David Wallace-Wells, the writer for New York magazine who jolted us last year with his searing climate-change story, The Uninhabitable Earth, has posted a follow-up, UN Says Climate Genocide Is Coming. It’s Actually Worse Than That.
You guessed right, the sequel is about the new IPCC report. We began the week covering the report’s first-time recommendation of a high carbon price to drive emission reductions. We can’t fully do justice to Wallace-Wells’ latest with a summary — it’s too layered for that. To convey a sense of his argument and his urgency, we’re excerpting five key passages (disclosure: some are longer than mere sentences), with comments.
David Wallace-Wells: Barring the arrival of dramatic new carbon-sucking technologies, which are so far from scalability at present that they are best described as fantasies of industrial absolution, it will not be possible to keep warming below two degrees Celsius — the level the new report describes as a climate catastrophe. As a planet, we are coursing along a trajectory that brings us north of four degrees by the end of the century. The IPCC is right that two degrees marks a world of climate catastrophe. Four degrees is twice as bad as that. And that is where we are headed, at present — a climate hell twice as hellish as the one the IPCC says, rightly, we must avoid at all costs. (emphasis added)
Carbon Tax Center: It’s worse than that. The most likely “shape” of the planetary climate-damage curve (or function) is a quadratic. (See graphic, from our June 2017 post, Showing the Cost Side of the Damage Equation in a New Light.) Doubling the temperature rise doesn’t double the damage, it quadruples it. Tripling the rise magnifies the damage nine-fold. The silver lining, if there is one, is that each increment of temperature rise we can prevent through societal action pays back more than proportionately in damage avoidance.
DW-W [this sentence is from his previous passage]: New carbon-sucking technologies … are so far from scalability at present that they are best described as fantasies of industrial absolution.
CTC: We agree.
DW-W: Because the numbers are so small, we tend to trivialize the differences between one degree and two, two degrees and four. Human experience and memory offers no good analogy for how we should think about those thresholds, but with degrees of warming, as with world wars or recurrences of cancer, you don’t want to see even one.
CTC: Goodness, yet another way in which human cognition militates against fully grasping and grappling with climate change. We thought Dale Jamieson’s magnificent 2014 book, Reason in a Dark Time: Why the Struggle Against Climate Change Failed, and What It Means for Our Future, covered all the obstacles to understanding and action: It’s hard to attribute the myriad consequences we see in the world to climate change… Evolution built us to respond to “rapid movements of middle-sized objects,” not to the slow buildup of insensible gases in the atmosphere. And of course, climate change is the world’s largest and most complex “collective action problem,” in which each of us, acting on our own desires, contributes to outcomes we neither desire nor intend. And many more, to which Wallace-Wells has added the new one, above.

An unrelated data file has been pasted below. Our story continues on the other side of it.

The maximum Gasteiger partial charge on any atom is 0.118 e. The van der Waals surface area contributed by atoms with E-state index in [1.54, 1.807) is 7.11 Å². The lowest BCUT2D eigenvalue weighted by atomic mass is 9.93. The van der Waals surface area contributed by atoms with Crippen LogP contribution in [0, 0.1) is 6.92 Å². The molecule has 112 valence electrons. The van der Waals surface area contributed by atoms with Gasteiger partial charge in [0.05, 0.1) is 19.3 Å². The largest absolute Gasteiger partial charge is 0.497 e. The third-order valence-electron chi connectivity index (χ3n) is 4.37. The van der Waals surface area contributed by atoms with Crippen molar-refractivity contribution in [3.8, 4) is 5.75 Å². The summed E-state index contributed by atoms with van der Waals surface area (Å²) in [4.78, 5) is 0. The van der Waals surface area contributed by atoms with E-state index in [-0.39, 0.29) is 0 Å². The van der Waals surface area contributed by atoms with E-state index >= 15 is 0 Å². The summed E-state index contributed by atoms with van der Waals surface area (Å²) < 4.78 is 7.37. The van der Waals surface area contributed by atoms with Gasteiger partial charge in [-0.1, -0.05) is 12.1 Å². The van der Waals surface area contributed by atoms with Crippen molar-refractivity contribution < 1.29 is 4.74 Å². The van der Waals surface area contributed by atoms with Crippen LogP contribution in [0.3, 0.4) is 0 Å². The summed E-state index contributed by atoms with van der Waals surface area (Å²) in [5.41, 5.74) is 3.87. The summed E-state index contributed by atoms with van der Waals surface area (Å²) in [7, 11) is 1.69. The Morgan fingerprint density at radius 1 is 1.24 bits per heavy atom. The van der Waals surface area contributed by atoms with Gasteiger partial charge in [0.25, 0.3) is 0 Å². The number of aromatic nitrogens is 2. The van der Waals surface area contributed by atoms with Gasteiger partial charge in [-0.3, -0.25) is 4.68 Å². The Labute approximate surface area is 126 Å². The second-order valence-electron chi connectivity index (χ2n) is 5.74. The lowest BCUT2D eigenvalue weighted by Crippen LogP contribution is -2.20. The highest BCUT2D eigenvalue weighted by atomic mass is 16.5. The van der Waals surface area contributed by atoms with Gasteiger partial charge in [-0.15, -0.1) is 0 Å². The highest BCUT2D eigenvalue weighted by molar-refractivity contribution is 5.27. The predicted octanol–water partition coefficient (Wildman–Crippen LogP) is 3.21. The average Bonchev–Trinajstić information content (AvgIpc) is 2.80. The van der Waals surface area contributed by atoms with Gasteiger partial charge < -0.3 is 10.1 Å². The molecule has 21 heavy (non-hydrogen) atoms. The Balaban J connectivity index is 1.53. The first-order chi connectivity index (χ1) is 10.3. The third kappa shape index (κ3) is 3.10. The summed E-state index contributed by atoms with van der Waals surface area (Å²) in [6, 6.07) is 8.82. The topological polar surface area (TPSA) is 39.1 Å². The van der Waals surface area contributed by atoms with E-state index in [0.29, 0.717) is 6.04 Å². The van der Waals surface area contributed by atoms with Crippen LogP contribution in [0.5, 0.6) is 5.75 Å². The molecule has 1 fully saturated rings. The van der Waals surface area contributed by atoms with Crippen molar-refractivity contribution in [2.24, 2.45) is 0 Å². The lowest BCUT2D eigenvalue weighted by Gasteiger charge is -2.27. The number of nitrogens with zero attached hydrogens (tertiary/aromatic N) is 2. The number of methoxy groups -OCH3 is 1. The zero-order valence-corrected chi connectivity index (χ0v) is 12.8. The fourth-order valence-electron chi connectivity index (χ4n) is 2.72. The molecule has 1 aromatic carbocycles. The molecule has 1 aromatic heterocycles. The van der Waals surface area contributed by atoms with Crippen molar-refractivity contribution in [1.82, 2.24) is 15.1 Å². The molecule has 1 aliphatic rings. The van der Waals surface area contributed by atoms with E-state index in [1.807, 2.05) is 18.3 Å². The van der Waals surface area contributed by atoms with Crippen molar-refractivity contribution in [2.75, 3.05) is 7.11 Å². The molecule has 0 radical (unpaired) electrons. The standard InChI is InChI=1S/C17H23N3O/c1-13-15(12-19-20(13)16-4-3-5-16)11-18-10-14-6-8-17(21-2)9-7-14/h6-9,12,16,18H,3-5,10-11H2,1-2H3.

DW-W: Nothing in the IPCC report is news … not to the scientific community or to climate activists or even to anyone who’s been a close reader of new research about warming over the last few years. That is what the IPCC does: It does not introduce new findings or even new perspectives, but rather corrals the messy mass of existing, pedigreed scientific research into consensus assessments designed to deliver to the policymakers of the world an absolutely unquestionable account of the state of knowledge.
CTC: That’s helpful to those of us in the trenches. It aids us in seeing why the release of old news — include the lede that limiting the earth’s average temperature rise to 1.5°C is pretty much off the table — was served up by important media as news, period.
DW-W: The IPCC has also, thankfully, offered a practical suggestion, proposing the imposition of a carbon tax many, many times higher than those currently in use or being considered — they propose raising the cost of a ton of carbon possibly as high $5,000 by 2030, a price they suggest may have to grow to $27,000 per ton by 2100. Today, the average price of carbon across 42 major economies is just $8 per ton. The new Nobel laureate in economics, William Nordhaus, made his name by almost inventing the economic study of climate change, and his preferred carbon tax is $40 per ton — which would probably land us at about 3.5 degrees of warming. He considers that grotesque level “optimal.”
CTC: Yesterday we posted the comment by our colleague Thomas Sterner, declaring that Nordhaus’s “choice to label the 3.5°C [temperature rise] as optimal is … unfortunate.” Today we would rather dwell on the brighter side, that the IPCC for the first time called not just for a carbon price but for a high one, as we reported on Monday.
DW-W: A carbon tax is only a spark to action, not action itself.
CTC: Yes … and no. No, because a robust carbon tax will be far more than a mere spark — it will stimulate enormous changes in behavior, investment, decision-making and innovation, all of it toward vastly lessened use of carbon fuels. Yes, because the tax itself doesn’t reduce emissions, rather it instills incentives that will provoke the reductions.
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